It was a nautical change from the main event in track and field, but spectators were unlikely to notice inside London’s Olympic Stadium for the 2012 Olympics. They were understandably distracted watching Usain Bolt cross the finish line in the men’s 100m competition.
The Jamaican star won another gold medal that night and set the Olympic record for this race in 9.63 seconds.
Seven of the eight runners-up in that final crossed the finish line in under 10 seconds, which is unprecedented. The 10-second barrier was first broken in 1968, but today it remains a remarkable achievement for runners, and a badge of honor that sets them apart from their peers.
The number of contestants under the age of 10 has exploded in recent years. According to data from World Athletics, the sport’s governing body, in the four decades between 1968 and 2008, only 67 athletes managed to break the barrier. Another 70 will join the club in the next 10 years.
And in the two years to early July 2021, another 17 men competed in the first U-10 races. The women’s equivalent barrier of 11 seconds is also being broken at an increasing pace. What’s going on? This is how an article is BBC Mundo.
Scientists like Haake believe it’s a combination of factors that start with increased participation in track events around the world and access to better training methods.
The evidence is that the Under-10 club has expanded beyond major powers such as the United States and Jamaica and teams such as Great Britain and Canada, which have won at least one Olympic gold medal in the men’s 100m.
Footwear, Tracks and Sports Science
The technology was useful. Today’s runners run in lighter shoes. The latest models can weigh less than 150 grams and are made of completely different materials.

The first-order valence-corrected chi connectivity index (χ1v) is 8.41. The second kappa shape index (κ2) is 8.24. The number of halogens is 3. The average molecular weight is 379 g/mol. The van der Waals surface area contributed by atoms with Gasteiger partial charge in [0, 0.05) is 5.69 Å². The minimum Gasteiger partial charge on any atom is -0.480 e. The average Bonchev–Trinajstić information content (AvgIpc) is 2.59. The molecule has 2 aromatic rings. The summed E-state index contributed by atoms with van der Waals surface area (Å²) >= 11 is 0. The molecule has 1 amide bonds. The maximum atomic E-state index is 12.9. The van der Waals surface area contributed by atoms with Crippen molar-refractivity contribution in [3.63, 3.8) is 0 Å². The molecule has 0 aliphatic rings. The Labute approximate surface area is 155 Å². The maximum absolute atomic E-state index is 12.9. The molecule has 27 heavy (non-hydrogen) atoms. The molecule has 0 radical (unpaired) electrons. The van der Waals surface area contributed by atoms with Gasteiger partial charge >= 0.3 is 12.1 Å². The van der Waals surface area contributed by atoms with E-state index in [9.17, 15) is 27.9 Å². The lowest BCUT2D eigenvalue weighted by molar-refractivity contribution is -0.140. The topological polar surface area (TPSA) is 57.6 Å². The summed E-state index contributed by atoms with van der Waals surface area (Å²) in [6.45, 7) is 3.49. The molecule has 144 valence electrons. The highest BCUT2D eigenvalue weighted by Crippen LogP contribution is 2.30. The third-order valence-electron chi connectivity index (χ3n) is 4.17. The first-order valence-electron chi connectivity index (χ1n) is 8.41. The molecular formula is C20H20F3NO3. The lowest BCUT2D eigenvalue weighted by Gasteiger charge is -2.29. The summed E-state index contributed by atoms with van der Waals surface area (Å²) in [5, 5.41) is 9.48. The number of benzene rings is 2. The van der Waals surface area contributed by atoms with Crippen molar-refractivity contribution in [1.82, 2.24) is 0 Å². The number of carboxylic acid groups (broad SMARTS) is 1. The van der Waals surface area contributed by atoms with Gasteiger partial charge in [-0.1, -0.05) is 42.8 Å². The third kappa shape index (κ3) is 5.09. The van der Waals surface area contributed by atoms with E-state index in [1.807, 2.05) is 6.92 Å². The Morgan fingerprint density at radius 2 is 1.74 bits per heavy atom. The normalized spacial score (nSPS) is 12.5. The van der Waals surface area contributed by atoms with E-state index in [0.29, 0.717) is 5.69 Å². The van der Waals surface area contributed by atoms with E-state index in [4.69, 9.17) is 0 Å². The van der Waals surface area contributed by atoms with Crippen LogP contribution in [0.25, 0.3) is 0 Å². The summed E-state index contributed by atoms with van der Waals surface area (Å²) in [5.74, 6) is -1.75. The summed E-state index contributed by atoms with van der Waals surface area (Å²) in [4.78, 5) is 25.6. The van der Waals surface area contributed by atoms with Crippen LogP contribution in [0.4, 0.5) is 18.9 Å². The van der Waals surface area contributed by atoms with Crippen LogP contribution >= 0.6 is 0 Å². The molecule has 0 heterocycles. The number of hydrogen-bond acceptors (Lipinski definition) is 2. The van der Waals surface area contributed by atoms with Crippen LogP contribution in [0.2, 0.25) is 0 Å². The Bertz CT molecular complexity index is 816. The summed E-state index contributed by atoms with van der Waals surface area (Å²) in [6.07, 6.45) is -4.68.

One example is the collaboration between German shoes Puma and the Mercedes Formula One team, which resulted in racing shoes with carbon fiber soles, the same material that was used to design multi-time world champion Lewis Hamilton’s car.
Running tracks have also come a long way since the days when elite athletes raced on dirt or grass in competitions.
Synthetic tracks made their debut at the 1968 Olympics in Mexico, offering more protection to the athletes’ joints and promising a trampoline effect that would lead to faster times. At those same Games, American runner Jim Hines became the first human to run 100 meters in less than 10 seconds, more precisely: 9.95.
Tracks are faster because the shape of the vulcanized rubber granules used in surface construction is now considered.
Science has also influenced nutrition and training. Today’s runners can be thoroughly analyzed and adjustments made to technique and reaction times. Researchers They even identified the muscles that are most important to runners’ success.
Is the barrier psychic too?
The U-10 club’s expansion in number and variety also appears to make the barrier less intimidating for athletes.
It is clear that these developments are not an automatic guarantee of success in breaking the barrier. So far, for example, many countries, such as India, and even an entire continent (South America) still have to produce a male athlete breaking 10 seconds or a sprinter breaking the 11 under 11 barrier.
In fact, the expansion of the U-10 club has not altered the competitive balance when it comes to winning medals.
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